For instance, when generation worsened in January 2017, the Minister of Power, Works and Housing, Mr. Babatunde Fashola, blamed the erratic supply in insufficient availability of gas and sabotage by militants who attacked pipelines.

These were the same excuses bandied by the previous administration, which had persistently re-echoed the issue of sabotage to a point that some Nigerians were beginning to think that the then opposition All Progressives Congress (APC) might be sponsoring the attacks on gas pipelines to frustrate the efforts of former President Jonathan’s administration to improve power supply so as to make poor power supply a key plank of the opposition’s campaign in the 2015 elections.

In 2012, when transmission system collapsed twice in less than 24 hours, the then power minister, Prof. Nnaji had almost concluded that PHCN workers, who were opposed to the government’s privatisation programme might have sabotaged the transmission infrastructure.

But the transmission workers made a spirited defence, saying that they did not have grounds to sabotage the transmission infrastructure as TCN was not even slated for privatisation.
At the peak of the worsening power crisis in March 2016, the Minister of Information and Culture, Alhaji Lai Mohammed, had apologised to Nigerians for the hardship and inconveniences power outage had caused them and blamed the crisis on sabotage, gas shortage and vandalism of power infrastructure.

The Blame game
Since the power situation worsened after the privatisation, the investors have blamed the federal government for not abiding by the privatisation agreement and electricity consumers for failure to pay tariffs.
On the other hand, the government has also accused the companies of frustrating the attempts by the government to activate their agreements in the Transitional Electricity Market (TEM), which should bind them to objective service delivery.

As the investors make spirited efforts to absolve themselves of any blame for the apparent collapse of the power sector, Africa’s richest man and President of Dangote Group, Alhaji Aliko Dangote had called on the federal government to cancel the power privatisation, alleging that the private investors “went in without even understanding what they were doing…”

Even within the members of the electricity value chain, it has always been about buck-passing.
While the generation and distribution companies have blamed poor supply on gas shortages and grid instability caused by weak transmission infrastructure; the Transmission Company of Nigeria (TCN) blamed the Discos for rejecting power allocated to them.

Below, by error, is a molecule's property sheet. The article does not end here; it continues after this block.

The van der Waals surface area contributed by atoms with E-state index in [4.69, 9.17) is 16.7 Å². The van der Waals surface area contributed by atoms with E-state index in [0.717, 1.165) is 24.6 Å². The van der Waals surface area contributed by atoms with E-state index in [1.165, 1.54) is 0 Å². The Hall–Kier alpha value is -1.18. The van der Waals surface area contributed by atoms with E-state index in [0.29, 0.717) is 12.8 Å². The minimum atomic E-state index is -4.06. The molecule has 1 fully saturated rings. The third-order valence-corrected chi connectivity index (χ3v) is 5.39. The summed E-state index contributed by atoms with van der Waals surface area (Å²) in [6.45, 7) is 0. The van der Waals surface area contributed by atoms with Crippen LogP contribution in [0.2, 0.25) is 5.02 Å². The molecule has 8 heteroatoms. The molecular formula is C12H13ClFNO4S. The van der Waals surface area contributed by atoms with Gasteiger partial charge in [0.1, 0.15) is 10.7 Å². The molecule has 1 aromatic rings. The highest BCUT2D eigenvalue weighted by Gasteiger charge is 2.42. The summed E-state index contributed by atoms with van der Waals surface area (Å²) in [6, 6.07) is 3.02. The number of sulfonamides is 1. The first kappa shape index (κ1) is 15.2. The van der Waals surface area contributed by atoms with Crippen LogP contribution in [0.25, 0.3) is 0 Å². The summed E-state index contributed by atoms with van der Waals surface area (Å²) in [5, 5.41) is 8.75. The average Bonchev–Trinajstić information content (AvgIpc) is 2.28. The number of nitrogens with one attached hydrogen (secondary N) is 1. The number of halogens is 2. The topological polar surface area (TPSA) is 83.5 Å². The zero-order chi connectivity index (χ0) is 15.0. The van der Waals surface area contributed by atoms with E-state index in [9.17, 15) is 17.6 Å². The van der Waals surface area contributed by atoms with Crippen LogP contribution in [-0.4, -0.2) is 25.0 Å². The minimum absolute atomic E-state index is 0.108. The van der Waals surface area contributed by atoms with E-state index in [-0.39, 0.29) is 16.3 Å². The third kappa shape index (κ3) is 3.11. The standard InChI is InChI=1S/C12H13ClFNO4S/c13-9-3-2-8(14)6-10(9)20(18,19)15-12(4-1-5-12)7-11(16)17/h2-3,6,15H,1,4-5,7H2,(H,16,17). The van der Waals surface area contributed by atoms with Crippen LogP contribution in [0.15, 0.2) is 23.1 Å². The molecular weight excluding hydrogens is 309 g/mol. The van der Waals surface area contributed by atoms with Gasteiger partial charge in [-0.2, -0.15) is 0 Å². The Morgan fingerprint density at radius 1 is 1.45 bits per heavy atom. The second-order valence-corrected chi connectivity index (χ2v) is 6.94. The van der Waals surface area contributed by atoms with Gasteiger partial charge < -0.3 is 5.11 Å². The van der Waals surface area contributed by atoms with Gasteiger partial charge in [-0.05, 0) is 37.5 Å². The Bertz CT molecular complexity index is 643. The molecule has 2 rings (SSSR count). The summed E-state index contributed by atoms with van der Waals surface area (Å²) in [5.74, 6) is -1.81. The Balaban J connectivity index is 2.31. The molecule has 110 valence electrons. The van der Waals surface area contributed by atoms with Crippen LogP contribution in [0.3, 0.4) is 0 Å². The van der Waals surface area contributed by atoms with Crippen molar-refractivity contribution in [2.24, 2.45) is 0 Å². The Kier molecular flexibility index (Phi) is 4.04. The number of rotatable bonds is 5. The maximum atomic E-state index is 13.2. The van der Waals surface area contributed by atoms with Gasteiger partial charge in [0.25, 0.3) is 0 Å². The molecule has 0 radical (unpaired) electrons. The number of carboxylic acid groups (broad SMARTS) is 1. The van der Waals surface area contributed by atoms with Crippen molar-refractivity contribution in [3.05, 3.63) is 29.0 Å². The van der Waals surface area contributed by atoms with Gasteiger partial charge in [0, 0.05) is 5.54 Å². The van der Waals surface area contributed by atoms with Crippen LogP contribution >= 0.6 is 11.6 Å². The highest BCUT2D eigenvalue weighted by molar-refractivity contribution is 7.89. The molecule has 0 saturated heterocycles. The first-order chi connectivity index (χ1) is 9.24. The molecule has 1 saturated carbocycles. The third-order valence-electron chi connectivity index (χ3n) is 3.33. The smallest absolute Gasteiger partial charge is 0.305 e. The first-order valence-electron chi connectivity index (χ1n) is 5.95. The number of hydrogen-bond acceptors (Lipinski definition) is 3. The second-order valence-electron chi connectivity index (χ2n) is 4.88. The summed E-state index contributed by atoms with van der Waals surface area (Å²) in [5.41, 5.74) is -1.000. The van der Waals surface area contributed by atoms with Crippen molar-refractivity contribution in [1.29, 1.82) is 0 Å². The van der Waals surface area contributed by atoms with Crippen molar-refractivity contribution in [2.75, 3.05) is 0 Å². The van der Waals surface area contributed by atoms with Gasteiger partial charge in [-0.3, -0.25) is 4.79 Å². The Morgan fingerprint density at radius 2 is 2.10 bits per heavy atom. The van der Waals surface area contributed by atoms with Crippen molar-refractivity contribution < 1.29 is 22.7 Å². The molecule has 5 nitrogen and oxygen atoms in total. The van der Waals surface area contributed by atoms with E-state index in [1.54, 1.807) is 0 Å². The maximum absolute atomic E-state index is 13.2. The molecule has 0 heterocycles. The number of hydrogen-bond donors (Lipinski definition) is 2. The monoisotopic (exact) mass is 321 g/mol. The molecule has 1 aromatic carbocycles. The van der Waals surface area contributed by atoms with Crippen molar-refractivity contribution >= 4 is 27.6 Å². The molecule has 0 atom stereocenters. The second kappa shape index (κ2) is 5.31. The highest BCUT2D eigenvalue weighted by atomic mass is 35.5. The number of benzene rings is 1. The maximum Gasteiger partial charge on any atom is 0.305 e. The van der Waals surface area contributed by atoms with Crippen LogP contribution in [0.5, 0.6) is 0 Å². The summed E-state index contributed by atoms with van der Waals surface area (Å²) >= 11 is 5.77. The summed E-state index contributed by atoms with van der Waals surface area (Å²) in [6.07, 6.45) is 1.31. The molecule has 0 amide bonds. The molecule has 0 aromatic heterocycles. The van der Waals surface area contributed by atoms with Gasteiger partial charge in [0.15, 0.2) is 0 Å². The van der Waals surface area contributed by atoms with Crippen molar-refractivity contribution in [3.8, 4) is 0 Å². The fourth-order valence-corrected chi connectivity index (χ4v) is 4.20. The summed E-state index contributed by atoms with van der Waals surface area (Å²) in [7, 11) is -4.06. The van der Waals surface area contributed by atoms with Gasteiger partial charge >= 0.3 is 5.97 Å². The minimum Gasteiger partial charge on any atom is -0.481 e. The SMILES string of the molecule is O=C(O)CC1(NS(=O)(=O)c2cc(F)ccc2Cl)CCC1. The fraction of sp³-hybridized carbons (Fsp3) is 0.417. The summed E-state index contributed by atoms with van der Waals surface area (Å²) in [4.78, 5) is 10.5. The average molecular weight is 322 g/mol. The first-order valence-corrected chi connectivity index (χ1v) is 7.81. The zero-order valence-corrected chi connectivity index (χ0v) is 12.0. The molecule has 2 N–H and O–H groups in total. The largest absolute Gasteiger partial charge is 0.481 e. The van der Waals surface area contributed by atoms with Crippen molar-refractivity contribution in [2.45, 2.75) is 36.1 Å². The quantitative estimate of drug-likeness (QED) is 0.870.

TCN has also blamed the Gencos for occasionally collapsing the transmission infrastructure with low generation, stressing that “nobody can guarantee the stability of the transmission network when generation is 3,000MW and below.”
However, gas suppliers have argued that there is enough gas to generate power but that the generation companies cannot pay for gas.

But the Gencos have insisted that they are not able to pay for gas because they are being owed for the power they generated into the National Grid.
On their part, the position of the Gencos is that they are not able to pay for gas because they are being owed by the Nigerian Electricity Bulk Trading Plc (NBET), better known as the Bulk Trader for the power the Gencos generated into the National Grid.

NBET, on its part, has claimed that it has insufficient fund to pay the Gencos because the Discos make under-payment for the power they buy and distribute to their customers.
The excuse by the distribution companies is that the tariffs paid by customers are not cost-reflective for them to recover the actual cost of power and remit to NBET.

They also blame their revenue shortfall on MDA debts and failure of customers to even pay at all.
To address the liquidity challenges, the federal government had approved N701 billion intervention fund to assist the members of the electricity value chain to meet their obligations but the electricity distribution companies under the aegis of the Association of Nigerian Electricity Distributors (ANED) argued that the N701 billion fund has the potential to worsen revenue shortfalls bedeviling the power sector.

ANED’s Executive Director in charge of Research and Advocacy, Mr. Sunday Oduntan, had argued that the intervention funding “holds the potential for exacerbating the revenue shortfalls that the market,” describing it as just a partial solution to the liquidity challenges of the sector.
The government was also said to have threatened to escrow the accounts of the Discos to ensure that money realised from the power sector is paid to all the members of the value chain – gas suppliers, generation companies, distribution companies, Transmission Company of Nigeria and the regulators.

But the Discos opposed the move, saying that it would also send very wrong signals to investors that Nigeria is not fully open for private sector investment, saying also that, “you cannot have a supposedly private sector-owned and managed business in which the government now seizes control of its revenues,” and describing the step as a contradiction in terms and practice.
With these blame game and bulk-passing by the government and other various stakeholders in the power value chain, there is no end in sight to the erratic power supply in the country.